He got out, shut the door, and stood against the car, not leaning, standing. And waiting.

As he stood there you would have said David Gergen stood out from the rest of that crowd, if you knew that kind of crowd. The car he stood next to was a German job, but it was decrepit, years older than anything in the lot, including the few golf carts that putted about. He had on a faded club shirt with the first signs of sweat stains now appearing under the arms, and worn khakis with old loafers. The loafers had pennies in them. Dust was settling on the shoes, coating the grime their forgotten creases held. David Gergen slouched markedly. He was clean-shaven, with a youthful appearance that was disarming. His eyes were remarkable: a piercing blue that starkly contrasted with his pallid face, and they now focused with laserlike intensity on the cluster of men by the shop door.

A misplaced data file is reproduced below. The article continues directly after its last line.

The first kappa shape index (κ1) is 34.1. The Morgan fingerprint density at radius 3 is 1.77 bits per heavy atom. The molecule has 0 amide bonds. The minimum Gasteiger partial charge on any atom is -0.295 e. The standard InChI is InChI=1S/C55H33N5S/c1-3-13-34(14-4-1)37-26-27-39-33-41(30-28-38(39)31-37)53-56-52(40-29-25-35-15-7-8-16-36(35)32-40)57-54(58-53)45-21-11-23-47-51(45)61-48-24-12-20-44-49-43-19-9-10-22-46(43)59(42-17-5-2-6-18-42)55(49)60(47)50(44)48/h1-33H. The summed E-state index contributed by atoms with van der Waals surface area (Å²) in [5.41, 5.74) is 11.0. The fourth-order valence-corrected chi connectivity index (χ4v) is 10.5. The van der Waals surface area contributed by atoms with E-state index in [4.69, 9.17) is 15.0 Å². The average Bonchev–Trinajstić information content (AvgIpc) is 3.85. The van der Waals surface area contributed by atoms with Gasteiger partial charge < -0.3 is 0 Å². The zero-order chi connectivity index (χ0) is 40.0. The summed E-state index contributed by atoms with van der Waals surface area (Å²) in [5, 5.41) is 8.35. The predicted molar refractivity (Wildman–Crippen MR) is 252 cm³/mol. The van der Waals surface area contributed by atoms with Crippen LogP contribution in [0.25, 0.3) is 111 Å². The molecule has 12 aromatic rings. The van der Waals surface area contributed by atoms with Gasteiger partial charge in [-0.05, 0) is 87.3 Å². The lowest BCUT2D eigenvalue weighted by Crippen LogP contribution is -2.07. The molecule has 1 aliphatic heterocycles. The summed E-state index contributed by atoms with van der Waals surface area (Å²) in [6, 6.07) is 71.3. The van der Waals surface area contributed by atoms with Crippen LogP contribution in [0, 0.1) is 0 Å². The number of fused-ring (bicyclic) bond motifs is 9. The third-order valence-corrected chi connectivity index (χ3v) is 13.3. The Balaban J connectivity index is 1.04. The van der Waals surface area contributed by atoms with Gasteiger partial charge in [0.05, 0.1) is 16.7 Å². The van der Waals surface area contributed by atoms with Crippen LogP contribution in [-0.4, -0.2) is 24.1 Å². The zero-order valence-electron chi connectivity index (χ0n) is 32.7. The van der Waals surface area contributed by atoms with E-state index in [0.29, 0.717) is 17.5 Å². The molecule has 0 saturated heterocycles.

One of them was talking to the four men Gergen had followed from the city — and was now looking right at him. The stranger bobbed his head in Gergen’s direction and frowned subtly. The four men turned and looked at him. David Gergen stared straight at them. One of them said something and they split off from the stranger and quickly walked into the shop, the four men he knew.

Well, truth be told, he didn’t really know all four of them. He knew only three of them professionally: Sturm and Kampf had been White House speechwriters. Now they stood with their new employer, Lloyd Cutler, whom Gergen also knew from Washington circles. The other one — the young one, Hoskins — had come to the White House after David Gergen had left to go work at U.S. News and World Report. From Hoskins, Sturm and Kampf had heard quite about about Gergen’s proclivities.

Gergen didn’t know this. But he was about to find out.